About 18 months after leaving Mexico en route to Hunterstown, Pa., a 440,000-pound power transformer has found its journey north stalled in Westminster.
The transformer, which is expected to snarl traffic in Carroll County when it leaves Westminster destined for Pennsylvania, may not be moved until September, according to Dennis Sargenti, owner of Central Jersey Trucking and Rigging, who is handling the transportation.
The transformer was expected to be moved Aug. 11, but was delayed after a weight discrepancy that will require additional planning and analysis to ensure area roadways can handle the weight. It is currently sitting in the Conaway Parking Lot along Railroad Avenue.
Combined, the 128-tire hydraulic trailer and transformer weigh 610,000 pounds, Sargenti said.
The transformer is destined for a First Energy substation in Hunterstown, Pa., but has had an extensive journey already.
It was first transported by ship from Mexico to the Port of Norfolk before loading a barge destined for the Port of Baltimore. It was then loaded onto a rail car before arriving in Westminster about a week ago, Sargenti said.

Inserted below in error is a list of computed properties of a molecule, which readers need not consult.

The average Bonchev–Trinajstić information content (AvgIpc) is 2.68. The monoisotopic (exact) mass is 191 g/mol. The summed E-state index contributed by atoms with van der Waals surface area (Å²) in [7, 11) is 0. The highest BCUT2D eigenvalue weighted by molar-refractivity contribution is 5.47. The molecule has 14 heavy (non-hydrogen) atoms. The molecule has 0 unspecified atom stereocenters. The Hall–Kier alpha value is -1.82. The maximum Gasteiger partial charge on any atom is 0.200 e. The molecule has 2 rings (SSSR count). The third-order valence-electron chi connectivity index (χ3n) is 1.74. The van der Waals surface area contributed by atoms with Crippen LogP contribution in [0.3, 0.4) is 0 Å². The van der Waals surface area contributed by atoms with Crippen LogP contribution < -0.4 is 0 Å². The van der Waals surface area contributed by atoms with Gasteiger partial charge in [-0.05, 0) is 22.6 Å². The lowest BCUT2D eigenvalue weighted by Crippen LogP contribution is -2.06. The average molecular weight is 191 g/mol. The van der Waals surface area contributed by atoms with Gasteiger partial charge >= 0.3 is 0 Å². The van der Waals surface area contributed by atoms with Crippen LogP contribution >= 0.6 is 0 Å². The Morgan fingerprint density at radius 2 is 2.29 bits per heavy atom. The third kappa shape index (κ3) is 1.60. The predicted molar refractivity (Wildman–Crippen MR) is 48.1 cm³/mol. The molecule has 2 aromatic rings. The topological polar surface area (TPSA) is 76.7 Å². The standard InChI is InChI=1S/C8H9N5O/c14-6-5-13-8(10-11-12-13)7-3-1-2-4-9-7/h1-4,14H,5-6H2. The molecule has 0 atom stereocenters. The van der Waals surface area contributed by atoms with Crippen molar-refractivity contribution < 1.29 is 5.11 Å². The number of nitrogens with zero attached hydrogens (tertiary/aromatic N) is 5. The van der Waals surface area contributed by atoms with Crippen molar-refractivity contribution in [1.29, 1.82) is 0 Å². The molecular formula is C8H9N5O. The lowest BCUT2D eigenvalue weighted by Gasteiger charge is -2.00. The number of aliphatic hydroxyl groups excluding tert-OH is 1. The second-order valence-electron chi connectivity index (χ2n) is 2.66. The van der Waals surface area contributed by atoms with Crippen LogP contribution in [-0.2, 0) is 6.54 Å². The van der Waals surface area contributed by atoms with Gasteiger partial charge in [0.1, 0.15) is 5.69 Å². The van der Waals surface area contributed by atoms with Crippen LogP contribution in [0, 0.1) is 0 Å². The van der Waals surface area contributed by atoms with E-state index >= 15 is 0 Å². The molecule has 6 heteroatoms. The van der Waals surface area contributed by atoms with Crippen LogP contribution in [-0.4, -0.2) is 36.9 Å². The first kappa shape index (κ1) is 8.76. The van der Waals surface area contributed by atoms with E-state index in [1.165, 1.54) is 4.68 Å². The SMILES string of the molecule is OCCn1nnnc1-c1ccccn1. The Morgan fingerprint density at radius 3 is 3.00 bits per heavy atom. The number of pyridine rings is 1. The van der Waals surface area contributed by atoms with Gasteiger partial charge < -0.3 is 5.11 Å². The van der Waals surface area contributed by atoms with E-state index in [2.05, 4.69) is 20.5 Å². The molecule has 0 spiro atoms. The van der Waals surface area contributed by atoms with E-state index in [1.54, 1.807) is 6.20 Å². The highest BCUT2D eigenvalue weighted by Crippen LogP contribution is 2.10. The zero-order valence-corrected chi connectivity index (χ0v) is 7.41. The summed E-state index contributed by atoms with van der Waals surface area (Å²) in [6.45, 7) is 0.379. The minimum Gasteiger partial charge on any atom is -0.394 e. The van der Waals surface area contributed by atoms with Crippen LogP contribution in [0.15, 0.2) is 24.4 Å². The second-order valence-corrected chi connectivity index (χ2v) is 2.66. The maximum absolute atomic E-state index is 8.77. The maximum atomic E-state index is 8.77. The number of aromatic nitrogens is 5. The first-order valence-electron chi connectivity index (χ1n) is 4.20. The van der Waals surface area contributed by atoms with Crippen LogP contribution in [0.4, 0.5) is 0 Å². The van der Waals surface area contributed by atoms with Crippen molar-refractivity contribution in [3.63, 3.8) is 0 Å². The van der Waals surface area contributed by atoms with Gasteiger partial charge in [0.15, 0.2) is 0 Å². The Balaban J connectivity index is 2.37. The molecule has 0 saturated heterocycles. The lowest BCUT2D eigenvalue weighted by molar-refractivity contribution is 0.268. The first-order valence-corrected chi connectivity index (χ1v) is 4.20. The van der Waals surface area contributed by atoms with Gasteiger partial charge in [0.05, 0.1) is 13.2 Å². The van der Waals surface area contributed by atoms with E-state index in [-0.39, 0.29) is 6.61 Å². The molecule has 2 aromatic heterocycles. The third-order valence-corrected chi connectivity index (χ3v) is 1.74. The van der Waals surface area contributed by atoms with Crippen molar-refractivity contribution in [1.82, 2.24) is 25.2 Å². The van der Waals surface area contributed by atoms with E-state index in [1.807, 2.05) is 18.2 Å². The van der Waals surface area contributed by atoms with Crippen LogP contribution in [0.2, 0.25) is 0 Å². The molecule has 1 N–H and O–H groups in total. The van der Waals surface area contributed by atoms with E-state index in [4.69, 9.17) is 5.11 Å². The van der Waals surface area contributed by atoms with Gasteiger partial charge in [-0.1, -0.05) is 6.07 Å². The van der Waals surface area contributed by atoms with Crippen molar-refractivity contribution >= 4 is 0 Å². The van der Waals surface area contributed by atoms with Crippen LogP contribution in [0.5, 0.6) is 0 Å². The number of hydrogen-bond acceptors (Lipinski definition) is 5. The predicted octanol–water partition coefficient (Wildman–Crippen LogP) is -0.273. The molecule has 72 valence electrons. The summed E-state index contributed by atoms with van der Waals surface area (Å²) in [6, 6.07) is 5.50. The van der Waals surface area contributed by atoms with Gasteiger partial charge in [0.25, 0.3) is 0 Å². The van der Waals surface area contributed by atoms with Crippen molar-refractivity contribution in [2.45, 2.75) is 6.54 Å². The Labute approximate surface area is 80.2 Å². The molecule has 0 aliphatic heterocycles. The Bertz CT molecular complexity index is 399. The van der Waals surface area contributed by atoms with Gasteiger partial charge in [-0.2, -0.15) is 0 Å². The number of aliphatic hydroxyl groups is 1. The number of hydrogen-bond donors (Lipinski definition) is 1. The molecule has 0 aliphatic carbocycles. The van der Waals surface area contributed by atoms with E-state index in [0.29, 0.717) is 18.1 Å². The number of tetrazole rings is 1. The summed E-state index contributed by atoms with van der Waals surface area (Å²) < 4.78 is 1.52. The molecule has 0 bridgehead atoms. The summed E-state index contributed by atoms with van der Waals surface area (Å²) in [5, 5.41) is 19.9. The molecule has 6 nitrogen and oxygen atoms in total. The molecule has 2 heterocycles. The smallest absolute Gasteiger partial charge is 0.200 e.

After the transformer was weighed by state police last week and found to be heavier than expected, the route must be re-engineered to ensure bridges can handle the weight, according to Sargenti.
Sargenti said they are in the process of re-engineering the route, but the transformer may not be moved until September because of state permits and the upcoming Labor Day holiday.
Once in motion, the transport is expected to travel at a speed "a little faster than a walk" from its current location to Main Street before turning right onto John Street, leading it out to Route 140. From there it will travel up Route 97 before hitting Route 15 in Pennsylvania, according to Sargenti.
Westminster Director of Public Works Jeff Glass told the Westminster Common Council Monday that the city will monitor the effects on water mains and storm drain culverts, but added that it likely won't be a problem.
He said the city plans to videotape the entire move and to monitor any damage that might be done.
Sargenti said there's no reason to be concerned with damage because the trailer is no heavier than a cement truck based on the weight per axle on the trailer.
"We're not in the business of tearing up roads," he said.
Police Chief Jeff Spaulding added that the city had not even been consulted about the shipment.
"Had we not seen the tractor trailers parked in the Conaway Lot and had they not interfered with our farmer's market, we wouldn't have been involved in this conversation at all," Spaulding said.Copyright © 2014, The Baltimore Sun